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Electric Frankenstein



Sure, Electric Frankenstein wear their influences on their proverbial sleeves. So what? They sure as hell ain't apologizing. Actually, the Jersey band has been known to celebrate those influences, covering, among others, The Misfits, The Dictators, Crime, and the Dead Kennedys. What they may lack in originality, though, EF more than make up for in pure bombasticity, producing a hair-raising, teeth-rattling sonic onslaught that resurrects countless good-looking rock and roll corpses, from squalid '60s garage groups to Who-style British Invasion bands to tarted up glamsters to vicious punk outfits, perhaps coming closest in overall sound and aesthetic to Iggy's legendary Stooges. The Stooges comparison is not intended to suggest, however, that there's anything sloppy or amateurish about Electric Frankenstein; when they sound sloppy or amateurish, it's a cultivated effect. But generally EF is one tight bastard of a band, continually reveling in their mighty fuzzed-out power.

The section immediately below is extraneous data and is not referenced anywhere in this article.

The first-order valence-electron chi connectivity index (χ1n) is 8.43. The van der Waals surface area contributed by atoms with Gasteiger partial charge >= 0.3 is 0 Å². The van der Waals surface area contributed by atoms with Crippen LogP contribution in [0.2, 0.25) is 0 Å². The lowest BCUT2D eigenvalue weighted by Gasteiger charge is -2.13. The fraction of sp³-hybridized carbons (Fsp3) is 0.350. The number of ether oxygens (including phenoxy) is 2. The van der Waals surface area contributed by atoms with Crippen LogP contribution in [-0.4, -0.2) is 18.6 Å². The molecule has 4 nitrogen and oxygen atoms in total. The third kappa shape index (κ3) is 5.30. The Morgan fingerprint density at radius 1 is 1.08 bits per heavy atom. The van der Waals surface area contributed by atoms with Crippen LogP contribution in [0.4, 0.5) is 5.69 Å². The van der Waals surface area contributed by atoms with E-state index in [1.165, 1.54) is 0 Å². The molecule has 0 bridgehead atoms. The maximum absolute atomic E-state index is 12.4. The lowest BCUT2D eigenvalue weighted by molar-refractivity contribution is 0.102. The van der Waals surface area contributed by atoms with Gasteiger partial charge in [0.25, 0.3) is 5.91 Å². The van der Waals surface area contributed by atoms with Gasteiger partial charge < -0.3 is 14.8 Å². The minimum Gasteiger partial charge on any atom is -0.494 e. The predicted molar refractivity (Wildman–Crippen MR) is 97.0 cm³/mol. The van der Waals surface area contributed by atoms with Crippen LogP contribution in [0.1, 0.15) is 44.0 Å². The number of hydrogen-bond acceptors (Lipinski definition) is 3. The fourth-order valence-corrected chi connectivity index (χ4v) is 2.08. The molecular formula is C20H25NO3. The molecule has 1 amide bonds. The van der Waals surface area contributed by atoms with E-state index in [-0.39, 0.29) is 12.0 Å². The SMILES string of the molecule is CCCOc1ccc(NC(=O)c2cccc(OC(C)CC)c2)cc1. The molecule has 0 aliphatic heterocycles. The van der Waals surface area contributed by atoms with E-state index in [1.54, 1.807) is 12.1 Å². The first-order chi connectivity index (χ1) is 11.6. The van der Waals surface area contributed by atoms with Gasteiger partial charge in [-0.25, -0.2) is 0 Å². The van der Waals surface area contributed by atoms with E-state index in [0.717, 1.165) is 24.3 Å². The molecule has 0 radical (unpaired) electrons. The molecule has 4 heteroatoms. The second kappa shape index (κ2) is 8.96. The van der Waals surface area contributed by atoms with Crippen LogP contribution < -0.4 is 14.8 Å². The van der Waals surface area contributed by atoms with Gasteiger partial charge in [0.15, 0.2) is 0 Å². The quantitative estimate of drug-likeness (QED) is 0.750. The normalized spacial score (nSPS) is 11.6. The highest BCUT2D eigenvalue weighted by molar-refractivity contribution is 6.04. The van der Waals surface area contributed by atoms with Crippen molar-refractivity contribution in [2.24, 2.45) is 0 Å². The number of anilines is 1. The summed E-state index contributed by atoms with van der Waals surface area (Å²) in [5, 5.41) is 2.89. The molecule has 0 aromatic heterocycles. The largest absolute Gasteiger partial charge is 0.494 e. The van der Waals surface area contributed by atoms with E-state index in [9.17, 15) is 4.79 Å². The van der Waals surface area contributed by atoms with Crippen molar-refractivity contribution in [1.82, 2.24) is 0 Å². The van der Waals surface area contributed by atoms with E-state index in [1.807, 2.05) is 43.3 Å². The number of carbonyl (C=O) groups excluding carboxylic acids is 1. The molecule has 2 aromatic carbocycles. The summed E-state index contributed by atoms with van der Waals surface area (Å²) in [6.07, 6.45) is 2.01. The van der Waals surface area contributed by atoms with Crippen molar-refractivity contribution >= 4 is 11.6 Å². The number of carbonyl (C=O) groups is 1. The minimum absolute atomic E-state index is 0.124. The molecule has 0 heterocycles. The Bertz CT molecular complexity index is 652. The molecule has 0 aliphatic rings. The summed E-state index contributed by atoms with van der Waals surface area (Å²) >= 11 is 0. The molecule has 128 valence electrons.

The band's core members, guitarists Sal Canzonieri and Jim Foster and bassist Dan Canzonieri, formed Electric Frankenstein in 1992. The trio went through a succession of singers and drummers, finally settling on Steve Miller and Rob Sifcek. EF broke in with a series of singles and their 1994 debut LP, Conquers the World, and have been recording prolifically ever since, with 10 albums and nearly two dozen singles to their credit already. The Germs tribute song "A Singer's Blood/Naked Heat" (which lifts the rhythm from "Sex Boy") appears on their '98 Rock and Roll Monster album.